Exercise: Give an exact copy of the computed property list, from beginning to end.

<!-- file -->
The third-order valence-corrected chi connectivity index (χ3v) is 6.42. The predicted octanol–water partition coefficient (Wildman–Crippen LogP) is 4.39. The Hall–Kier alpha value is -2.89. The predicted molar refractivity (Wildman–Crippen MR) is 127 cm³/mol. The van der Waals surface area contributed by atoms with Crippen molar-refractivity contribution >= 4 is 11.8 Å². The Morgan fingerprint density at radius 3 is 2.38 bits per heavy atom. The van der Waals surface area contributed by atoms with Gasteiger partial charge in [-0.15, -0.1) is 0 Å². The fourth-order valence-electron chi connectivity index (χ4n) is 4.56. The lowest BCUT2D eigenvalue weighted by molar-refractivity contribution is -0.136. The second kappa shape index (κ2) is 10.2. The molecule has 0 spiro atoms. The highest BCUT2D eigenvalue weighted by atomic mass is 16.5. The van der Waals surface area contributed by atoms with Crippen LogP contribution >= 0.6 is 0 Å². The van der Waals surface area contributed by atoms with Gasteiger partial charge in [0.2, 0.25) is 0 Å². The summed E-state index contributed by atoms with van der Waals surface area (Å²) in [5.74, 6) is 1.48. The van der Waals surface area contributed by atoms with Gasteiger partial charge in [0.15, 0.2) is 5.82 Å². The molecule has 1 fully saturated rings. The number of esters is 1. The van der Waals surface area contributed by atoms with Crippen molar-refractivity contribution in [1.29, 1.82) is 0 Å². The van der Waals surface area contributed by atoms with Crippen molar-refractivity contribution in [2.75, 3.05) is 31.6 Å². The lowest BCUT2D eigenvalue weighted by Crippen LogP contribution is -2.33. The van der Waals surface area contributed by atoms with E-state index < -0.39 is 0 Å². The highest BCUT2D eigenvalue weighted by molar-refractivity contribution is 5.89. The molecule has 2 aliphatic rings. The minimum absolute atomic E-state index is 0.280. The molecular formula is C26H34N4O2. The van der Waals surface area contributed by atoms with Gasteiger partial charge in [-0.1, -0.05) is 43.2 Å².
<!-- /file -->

The third-order valence-corrected chi connectivity index (χ3v) is 6.42. The predicted octanol–water partition coefficient (Wildman–Crippen LogP) is 4.39. The Hall–Kier alpha value is -2.89. The predicted molar refractivity (Wildman–Crippen MR) is 127 cm³/mol. The van der Waals surface area contributed by atoms with Crippen molar-refractivity contribution >= 4 is 11.8 Å². The Morgan fingerprint density at radius 3 is 2.38 bits per heavy atom. The van der Waals surface area contributed by atoms with Gasteiger partial charge in [-0.15, -0.1) is 0 Å². The fourth-order valence-electron chi connectivity index (χ4n) is 4.56. The lowest BCUT2D eigenvalue weighted by molar-refractivity contribution is -0.136. The second kappa shape index (κ2) is 10.2. The molecule has 0 spiro atoms. The highest BCUT2D eigenvalue weighted by atomic mass is 16.5. The van der Waals surface area contributed by atoms with Crippen LogP contribution >= 0.6 is 0 Å². The van der Waals surface area contributed by atoms with Gasteiger partial charge in [0.2, 0.25) is 0 Å². The summed E-state index contributed by atoms with van der Waals surface area (Å²) in [5.74, 6) is 1.48. The van der Waals surface area contributed by atoms with Gasteiger partial charge in [0.15, 0.2) is 5.82 Å². The molecule has 1 fully saturated rings. The number of esters is 1. The van der Waals surface area contributed by atoms with Crippen molar-refractivity contribution in [1.29, 1.82) is 0 Å². The van der Waals surface area contributed by atoms with Crippen molar-refractivity contribution in [2.75, 3.05) is 31.6 Å². The lowest BCUT2D eigenvalue weighted by Crippen LogP contribution is -2.33. The van der Waals surface area contributed by atoms with E-state index < -0.39 is 0 Å². The highest BCUT2D eigenvalue weighted by molar-refractivity contribution is 5.89. The molecule has 2 aliphatic rings. The minimum absolute atomic E-state index is 0.280. The molecular formula is C26H34N4O2. The van der Waals surface area contributed by atoms with Gasteiger partial charge in [-0.1, -0.05) is 43.2 Å².